Kafka’s America

March 1, 2007 § Leave a comment

Published posthumously in 1927 by a not so scrupulous testament executioner.
Most of the book is spent in explaining the surrounding logic to the hapless character, who seems to always be asking the same questions: “why…?” or “and what would happen if…?”, much like a child trying to grasp the logic of the world. It’s sometimes fun in a keatonesque, burlesque sort of way (the opening scene in the boat, fighting for the “rights” of a self-centered stoker, or the catching match in the girl’s room), when Karll Grossman is lost but it all somehow ends up OK. And then, for a long middle portion, the logic is dark, humiliating, as the characters floats from characters who use and abuse him in one way or another (taking his money, his personal photographs, pinching his arm, having him throw out, or all-out beating him to turn him into an obedient servant (Mme Brunelda).
And all throughout, Karl is gently lost, drifting uncomprehending in a world that ought to be much more gentle, but turns out to be based on exploiting boobs like him. Kafka made him just shy of 16, but even without this justification, there are so many rules, points of view, and ceremonies around him that just making some sense (let alone understanding their true meaning) is hard enough. Consider the scenes at his uncle, or the nightly street demonstration for a local judge’s election, or the movements of lift-boy and secondary porters at the Hotel Continental, or the last scene at the circus. The world, says Kafka, is a strange place where events must follow their logic, though to reconstruct this logic is near-impossiblle — one can be content to have one possible meaning in mind, even though this is naive.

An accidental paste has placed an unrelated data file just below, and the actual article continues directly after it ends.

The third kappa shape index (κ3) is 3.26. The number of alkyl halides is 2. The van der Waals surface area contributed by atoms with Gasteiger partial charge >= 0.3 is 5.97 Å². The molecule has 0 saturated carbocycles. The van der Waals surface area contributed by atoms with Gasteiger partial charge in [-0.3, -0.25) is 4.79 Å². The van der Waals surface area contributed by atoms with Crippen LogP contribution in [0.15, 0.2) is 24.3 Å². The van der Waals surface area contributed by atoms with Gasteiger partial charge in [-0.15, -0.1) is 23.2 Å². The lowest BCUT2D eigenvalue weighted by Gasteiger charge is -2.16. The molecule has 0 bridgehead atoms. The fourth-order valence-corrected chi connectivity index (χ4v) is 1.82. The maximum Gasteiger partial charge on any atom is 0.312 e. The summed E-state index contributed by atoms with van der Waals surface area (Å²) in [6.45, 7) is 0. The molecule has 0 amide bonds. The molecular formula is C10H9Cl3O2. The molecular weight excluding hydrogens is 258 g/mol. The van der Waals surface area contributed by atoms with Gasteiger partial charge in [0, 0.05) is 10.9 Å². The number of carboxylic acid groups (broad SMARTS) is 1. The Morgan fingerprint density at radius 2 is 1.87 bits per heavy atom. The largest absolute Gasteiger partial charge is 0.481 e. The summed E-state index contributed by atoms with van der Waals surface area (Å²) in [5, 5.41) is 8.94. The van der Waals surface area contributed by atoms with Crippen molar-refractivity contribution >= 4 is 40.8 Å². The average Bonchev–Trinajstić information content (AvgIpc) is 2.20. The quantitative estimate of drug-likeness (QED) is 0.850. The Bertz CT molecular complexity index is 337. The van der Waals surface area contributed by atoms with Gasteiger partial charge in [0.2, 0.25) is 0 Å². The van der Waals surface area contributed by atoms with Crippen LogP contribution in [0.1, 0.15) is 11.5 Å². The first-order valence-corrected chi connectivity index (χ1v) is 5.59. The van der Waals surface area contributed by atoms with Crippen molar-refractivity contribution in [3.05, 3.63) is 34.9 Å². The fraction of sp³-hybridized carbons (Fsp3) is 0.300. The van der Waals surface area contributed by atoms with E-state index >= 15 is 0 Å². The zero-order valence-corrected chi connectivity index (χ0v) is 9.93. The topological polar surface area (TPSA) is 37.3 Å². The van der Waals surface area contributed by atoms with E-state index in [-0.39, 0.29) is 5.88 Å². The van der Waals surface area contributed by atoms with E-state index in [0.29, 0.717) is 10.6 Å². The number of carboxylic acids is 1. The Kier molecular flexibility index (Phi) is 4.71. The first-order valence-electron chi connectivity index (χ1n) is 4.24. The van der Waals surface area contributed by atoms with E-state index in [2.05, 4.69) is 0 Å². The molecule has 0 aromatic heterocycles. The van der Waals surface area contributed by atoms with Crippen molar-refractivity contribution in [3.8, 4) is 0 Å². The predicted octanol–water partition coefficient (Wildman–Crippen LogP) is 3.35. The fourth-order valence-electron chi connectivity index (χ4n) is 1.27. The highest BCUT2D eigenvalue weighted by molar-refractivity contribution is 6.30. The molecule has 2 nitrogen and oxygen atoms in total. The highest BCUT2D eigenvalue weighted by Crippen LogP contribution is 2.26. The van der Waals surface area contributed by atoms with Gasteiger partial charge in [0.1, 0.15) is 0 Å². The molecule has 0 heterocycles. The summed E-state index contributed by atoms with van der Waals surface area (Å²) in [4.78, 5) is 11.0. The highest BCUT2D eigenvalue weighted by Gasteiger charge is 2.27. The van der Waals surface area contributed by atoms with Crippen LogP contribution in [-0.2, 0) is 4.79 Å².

In the end, and though the book is unfinished Kafka seemed to have a happy ending in mind, all this exploitation, enslavement, humiliation, violence, a dizzying dance where Karl is tossed around mercilessly, comes to an end in a very American leap of faith: the beauty of the landscape. For a writer who’d only known America through guide books, that’s quite a moving tribute indeed.


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